HIPAA is the Health Insurance Portability and Accountability Act, which was passed by the federal government in 1996. Intended to both streamline some paperwork processes and protect patients from privacy breaches and fraud. HIPAA regulations impact anyone who works in the healthcare industry. It also impacts everyone who seeks any type of medical care or treatment.
What Does HIPAA Do?
The HIPAA law is made up of several sections, including general and administrative requirements as well as security and privacy rules. The general requirements in the law dictate how and where federal regulations preempt state law and set guidelines for the enforcement of HIPAA compliance through agency and legal actions.
The administrative requirements section of the law covers a range of rules for healthcare providers and other covered entities. Some specifics of this section include:
- The requirement that every healthcare provider have a unique identification number and that the ID number be used when filing claims with payers.
- Rules regarding claims submissions, including standard coding sets and electronic data transmission requirements.
- Guidelines for tracking and authorizing referred treatment services.
- Minimum requirements for electronic remittance advice and healthcare payments.
- Standards for benefit coordination.
The overall purpose of the regulations set out in the administrative section of the HIPAA law is to streamline claims billing processes to facilitate more accurate payment and protect patients from fraud and abuse. The idea behind the HIPAA requirements is that, with all providers and healthcare payers using the same claims processes, forms, and submission criteria, things move faster and it is easier to spot providers who are billing incorrectly or fraudulently.
Health Insurance Portability
In addition to streamlining documentation and claims processes, HIPAA provides for the portability of health insurance. The purpose of insurance portability is to make it easier for individuals who move from one job to another to maintain healthcare coverage without a gap. Historically, when someone left one job, they were limited to COBRA benefits until they obtained a new job and made it through whatever trial period the new employer required before health coverage was provided – traditionally, 30 to 90 days.
Conversion coverage under HIPAA law lets employees keep benefits during the trial periods or if they take jobs that don't offer coverage. In order to qualify for the benefit, someone must have maintained coverage for a certain period of time without a long break in coverage prior to the change in employment.
Protected Health Information
HIPAA also defines protected health information, or PHI, and sets forth regulations for handling, safeguarding, and transferring such data. HIPAA protects any type of health information that can be used to individually identify a patient, whether that information is provided in oral or written format. Identifying health information includes:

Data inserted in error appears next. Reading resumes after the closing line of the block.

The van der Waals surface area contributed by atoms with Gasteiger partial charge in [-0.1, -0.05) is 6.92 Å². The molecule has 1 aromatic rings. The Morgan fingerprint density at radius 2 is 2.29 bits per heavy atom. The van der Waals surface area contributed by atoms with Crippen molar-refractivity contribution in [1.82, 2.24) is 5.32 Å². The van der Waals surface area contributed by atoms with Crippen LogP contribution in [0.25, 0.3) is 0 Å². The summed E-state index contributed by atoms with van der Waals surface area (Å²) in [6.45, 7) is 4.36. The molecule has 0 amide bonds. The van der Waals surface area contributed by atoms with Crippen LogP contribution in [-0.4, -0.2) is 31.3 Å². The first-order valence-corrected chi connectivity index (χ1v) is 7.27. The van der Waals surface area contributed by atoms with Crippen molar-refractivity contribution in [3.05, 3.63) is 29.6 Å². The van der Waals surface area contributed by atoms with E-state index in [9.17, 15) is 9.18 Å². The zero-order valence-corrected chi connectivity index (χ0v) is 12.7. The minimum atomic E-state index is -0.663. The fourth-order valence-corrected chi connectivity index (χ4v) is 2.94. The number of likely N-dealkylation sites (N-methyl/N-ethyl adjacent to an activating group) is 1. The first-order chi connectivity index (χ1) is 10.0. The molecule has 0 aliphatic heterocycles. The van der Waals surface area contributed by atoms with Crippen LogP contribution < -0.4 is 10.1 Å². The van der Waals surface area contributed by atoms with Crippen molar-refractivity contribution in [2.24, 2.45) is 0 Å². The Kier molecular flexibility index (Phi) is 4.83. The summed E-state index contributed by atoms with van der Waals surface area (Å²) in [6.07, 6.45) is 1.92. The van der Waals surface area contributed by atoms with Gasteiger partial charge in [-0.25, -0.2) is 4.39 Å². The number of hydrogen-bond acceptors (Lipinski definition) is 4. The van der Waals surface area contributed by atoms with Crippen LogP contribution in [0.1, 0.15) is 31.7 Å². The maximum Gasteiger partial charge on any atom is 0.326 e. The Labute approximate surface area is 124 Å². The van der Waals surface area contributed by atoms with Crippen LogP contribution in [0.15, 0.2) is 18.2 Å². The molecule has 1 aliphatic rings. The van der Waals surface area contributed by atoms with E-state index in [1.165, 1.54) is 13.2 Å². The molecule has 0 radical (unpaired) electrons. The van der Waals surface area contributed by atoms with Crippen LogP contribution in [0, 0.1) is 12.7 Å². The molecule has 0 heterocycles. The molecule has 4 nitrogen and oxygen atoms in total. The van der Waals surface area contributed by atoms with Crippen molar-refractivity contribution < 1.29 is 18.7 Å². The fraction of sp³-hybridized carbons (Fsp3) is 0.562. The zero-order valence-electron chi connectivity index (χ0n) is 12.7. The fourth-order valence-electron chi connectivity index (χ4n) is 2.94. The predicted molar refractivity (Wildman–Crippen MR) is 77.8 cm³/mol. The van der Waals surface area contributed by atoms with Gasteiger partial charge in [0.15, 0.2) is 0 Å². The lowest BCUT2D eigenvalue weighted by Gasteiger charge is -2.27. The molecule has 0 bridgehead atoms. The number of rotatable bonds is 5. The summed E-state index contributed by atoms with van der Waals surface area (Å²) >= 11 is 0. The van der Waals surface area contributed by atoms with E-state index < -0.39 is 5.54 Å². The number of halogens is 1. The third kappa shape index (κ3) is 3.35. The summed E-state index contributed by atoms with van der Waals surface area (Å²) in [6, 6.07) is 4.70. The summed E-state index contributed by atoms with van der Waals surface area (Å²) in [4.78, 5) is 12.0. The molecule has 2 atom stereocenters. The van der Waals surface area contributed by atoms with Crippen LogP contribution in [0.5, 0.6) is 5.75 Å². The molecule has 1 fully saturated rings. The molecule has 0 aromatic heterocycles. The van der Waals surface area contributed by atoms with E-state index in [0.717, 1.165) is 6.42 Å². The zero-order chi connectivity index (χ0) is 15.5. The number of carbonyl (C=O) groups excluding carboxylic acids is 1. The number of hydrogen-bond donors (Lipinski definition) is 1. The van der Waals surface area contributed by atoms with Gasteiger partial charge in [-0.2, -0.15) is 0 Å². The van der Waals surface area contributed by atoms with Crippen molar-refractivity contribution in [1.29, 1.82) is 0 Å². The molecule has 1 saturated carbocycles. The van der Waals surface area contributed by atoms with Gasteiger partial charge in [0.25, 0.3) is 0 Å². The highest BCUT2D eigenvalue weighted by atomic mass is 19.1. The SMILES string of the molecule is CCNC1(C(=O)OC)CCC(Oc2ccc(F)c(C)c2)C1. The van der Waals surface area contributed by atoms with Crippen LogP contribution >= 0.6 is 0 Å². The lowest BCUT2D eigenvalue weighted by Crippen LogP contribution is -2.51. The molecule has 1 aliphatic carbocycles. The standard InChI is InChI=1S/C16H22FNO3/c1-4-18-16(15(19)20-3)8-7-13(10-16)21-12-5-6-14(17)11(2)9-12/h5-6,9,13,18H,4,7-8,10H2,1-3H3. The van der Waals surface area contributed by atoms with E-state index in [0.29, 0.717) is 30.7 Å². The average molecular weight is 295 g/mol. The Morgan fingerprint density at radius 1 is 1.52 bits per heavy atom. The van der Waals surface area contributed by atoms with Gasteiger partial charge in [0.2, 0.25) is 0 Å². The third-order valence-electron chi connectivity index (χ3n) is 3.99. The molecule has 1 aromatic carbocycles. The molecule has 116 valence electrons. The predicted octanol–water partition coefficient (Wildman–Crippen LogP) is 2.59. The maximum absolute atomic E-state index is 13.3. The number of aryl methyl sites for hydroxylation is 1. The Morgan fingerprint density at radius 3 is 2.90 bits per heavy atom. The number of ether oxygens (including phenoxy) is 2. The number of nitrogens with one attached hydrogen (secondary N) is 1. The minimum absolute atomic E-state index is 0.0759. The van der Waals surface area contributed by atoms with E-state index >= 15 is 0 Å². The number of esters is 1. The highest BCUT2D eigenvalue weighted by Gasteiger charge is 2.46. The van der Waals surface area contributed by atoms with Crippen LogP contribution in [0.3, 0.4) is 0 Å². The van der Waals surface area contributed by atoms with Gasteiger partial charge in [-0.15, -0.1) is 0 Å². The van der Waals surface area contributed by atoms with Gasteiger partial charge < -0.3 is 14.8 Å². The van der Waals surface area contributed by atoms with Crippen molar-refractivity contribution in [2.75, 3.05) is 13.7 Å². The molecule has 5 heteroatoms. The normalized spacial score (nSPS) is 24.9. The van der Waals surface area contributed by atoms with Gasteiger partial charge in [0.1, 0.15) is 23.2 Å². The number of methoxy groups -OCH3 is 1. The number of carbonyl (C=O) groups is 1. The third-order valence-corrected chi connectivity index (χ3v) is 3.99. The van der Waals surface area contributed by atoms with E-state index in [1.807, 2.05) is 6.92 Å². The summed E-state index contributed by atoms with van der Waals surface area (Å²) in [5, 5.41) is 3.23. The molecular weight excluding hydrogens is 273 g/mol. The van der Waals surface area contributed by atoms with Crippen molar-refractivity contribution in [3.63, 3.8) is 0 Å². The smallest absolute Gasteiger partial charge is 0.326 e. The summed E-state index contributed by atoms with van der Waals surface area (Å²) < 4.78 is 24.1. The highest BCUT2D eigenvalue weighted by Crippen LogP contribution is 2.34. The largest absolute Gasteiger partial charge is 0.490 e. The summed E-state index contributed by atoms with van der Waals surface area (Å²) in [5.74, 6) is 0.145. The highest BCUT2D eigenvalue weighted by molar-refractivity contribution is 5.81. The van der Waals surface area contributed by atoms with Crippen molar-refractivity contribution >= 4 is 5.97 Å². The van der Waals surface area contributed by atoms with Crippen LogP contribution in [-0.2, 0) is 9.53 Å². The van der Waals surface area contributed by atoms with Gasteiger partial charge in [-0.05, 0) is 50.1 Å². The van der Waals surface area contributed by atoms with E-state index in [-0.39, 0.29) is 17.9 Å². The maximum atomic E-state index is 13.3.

- Phone numbers
- Email addresses
- Physical addresses
- Medical record numbers
- Social security numbers
- Dates of birth
- Descriptions of the individual
- Any data that can be tied specifically to a person
HIPAA requires that providers, healthcare payers, and industry vendors only use software that is HIPAA compliant to work with or share PHI. Covered entities under HIPAA law must also train staff for HIPAA compliance and ensure that all third-party work is completed in a HIPAA compliant manner.
HIPAA for the Health and Human Services Professional
For anyone entering the health and human services field, an understanding of HIPAA is critical for success. No job exists within or parallel to the healthcare industry that doesn't require some knowledge of HIPAA, and anyone managing a healthcare office, working in healthcare human resources, or dealing with patients in any capacity must have more than a basic understanding of the law.
One occupation undertaken by health and human services grads involves the management of healthcare records. From coding to medical records oversight, jobs that require individuals to interact with healthcare data are HIPAA intensive. These jobs require workers to safeguard data, protect patient confidentiality, and keep up with changing HIPAA regulations regarding data security, storage, and transmission.
Covered Entities and Contracted Services
Even outside of a provider's office, HIPAA comes into play. Anyone working for a covered entity must comply with HIPAA. Covered entities are any organization that may come into contact with patient data including software vendors, medical device companies, social work firms, insurance payers, and even cleaning services that contract with medical providers.
HIPAA in the Healthcare Workplace
Anyone managing healthcare workers in any capacity – including administrative team supervision, human resources, or clinical oversight – must ensure that all employees are well-trained in HIPAA regulations and that HIPAA rules are followed in day-to-day operations. Failure to comply with HIPAA can result in a range of consequences, including civil fines and sanctions for both organizations and individuals. In extreme cases where fraud occurred, criminal consequences may be levied – even when the person or organization was ignorant of the requirement.
Because HIPAA violations are taken so seriously and ignorance is not a defense, high-level healthcare workers must have a strong understanding of the law and maintain education about evolving requirements. Any degree in health and human services should include studies on industry regulations such as HIPAA.